Baltimore Orioles Problems: It’s Elementary My Dear Watson


Apr 19, 2015; Boston, MA, USA; Baltimore Orioles center fielder

Adam Jones

(10) follows through on a three-run double against the Boston Red Sox during the sixth inning at Fenway Park. Mandatory Credit: Winslow Townson-USA TODAY Sports

The Baltimore Orioles outhit the Blue Jays on Thursday evening eight to seven, while also hitting two home runs (both by Manny Machado) to only one (by Josh Donaldson) for Toronto. The O’s were 3-for-5 in RISP situations, while the Jays were a poor 3-for-16. So the Birds won the game, right? Nope, they lost it 7-6, and it wasn’t even that close.

Orioles pitchers surrendered a total of eight walks, eight!  They now lead the American League in free passes, taking over the lead from … wait for it … the Blue Jays! And they’ve done this without a large contribution from Ubaldo Jimenez.

Baltimore now drops to 7-9 on the season, good for last place in the Eastern Division. The good news is that they are only a game behind the Rays and two behind everyone else.

It will be good for the Orioles to return to the friendly confines of Camden Yards, having gone 2-5 on the road trip. Though the Birds pulled out two wins in Boston, they never seemed to really recover from the tossing of Jimenez in the first game.

But there is more to blame than the pitchers who puts too many runners on base. Not to repeat yesterday’s post that lamented these same themes, it is particularly grievous to see so many of the Orioles constantly throwing to the wrong base, missing cutoff men (who are often late to get into position), and simply not holding the base hit at first base.

Trying to cut down lead runners will most often fail, and instead of maintaining the double play possibility, there now exists two runners in scoring position, or even a runner who scored.

So the problems are elementary. A baseball team cannot succeed by freely putting men on base and then not containing their movement around the basepaths. With the Orioles coming back from a 7-0 deficit and scoring even four runs in the ninth inning, it illustrates how the Birds are never really out of a game. If only the pitching and defense can contain the expansion of early runs in the game, the offense has a shot at coming back.

If Rick Dempsey is correct that nothing good follows a walk, then eight not good things (at least) follow eight walks! This pitching staff needs some fresh eyes to figure out where the strike zone is hiding.

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Some other miscellaneous thoughts …

Chris Davis is totally lost at the plate.  Without a doubt, Drew Hutchinson had some good stuff last night, especially with fastballs tailing back over the plate. Nobody was more overmatched than Chris Davis who struck out four times. The problem is deeper than the pitching. You can see it all over Davis’ face and demeanor. Pitchers are able to jam him up and in, and they are simply blowing high fast balls past him. Will he figure out? Can he figure it out? It is no longer a “track record” from the past, but is rather becoming ancient history. I’m not ready to throw him overboard just yet, but until he gets if figured out, he has got to be placed in the bottom third of the order. Even worse news is that Steve Pearce is in a 4-for-42 slump, also looking rather lost.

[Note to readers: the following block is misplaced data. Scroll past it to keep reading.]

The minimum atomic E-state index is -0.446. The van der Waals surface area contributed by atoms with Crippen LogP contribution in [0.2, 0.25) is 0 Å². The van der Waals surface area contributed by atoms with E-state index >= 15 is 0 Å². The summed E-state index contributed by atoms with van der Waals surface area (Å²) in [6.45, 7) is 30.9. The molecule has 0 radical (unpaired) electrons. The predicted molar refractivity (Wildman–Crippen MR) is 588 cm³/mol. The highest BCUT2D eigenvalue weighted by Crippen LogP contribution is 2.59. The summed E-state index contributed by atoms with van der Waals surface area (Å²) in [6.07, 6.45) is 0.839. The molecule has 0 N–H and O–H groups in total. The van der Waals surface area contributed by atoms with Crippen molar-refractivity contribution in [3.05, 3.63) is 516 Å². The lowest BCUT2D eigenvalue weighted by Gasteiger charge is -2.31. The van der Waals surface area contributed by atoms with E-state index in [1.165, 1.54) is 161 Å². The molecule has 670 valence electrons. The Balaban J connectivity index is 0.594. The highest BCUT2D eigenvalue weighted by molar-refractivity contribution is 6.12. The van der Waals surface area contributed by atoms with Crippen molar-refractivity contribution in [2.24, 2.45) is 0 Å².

Manny Machado is getting some return. Of course that line quotes a favorite “Buckism.”  Manny has been squaring up some balls for some time and hitting them right at people. I would not be surprised if he does not take off from this point forward.

Adam Jones has never looked better at the plate. In recent games it has been simply the greatest sight to see Jones slapping the outside pitches to right field and getting hits. If he takes away the low and outside pitch as an effective tool against him, Jones could indeed have a career year.

The collection of middle infielders is paying off. It was a strange sight in the offseason to see Duquette collecting so many middle infielders. As much as he did it for depth in the event of injuries, he also did it to fill a vacuum of such in the upper levels of the farm system. It is now paying off. Ryan Flaherty will be joining J.J. Hardy and Jonathan Schoop on the disabled list, so that is the entire middle infield from 2014. Rey Navarro will be joining the team in Baltimore. If I told you last fall that the three middle infielders on the Orioles 25-man roster at the end of April would be Navarro, Jimmy Paredes and Everth Cabrerra, would you have believed it?

There is no better time to turn things around than today and this weekend against the Red Sox. As Sherlock Holmes would say, “It’s elementary my dear Watson!”

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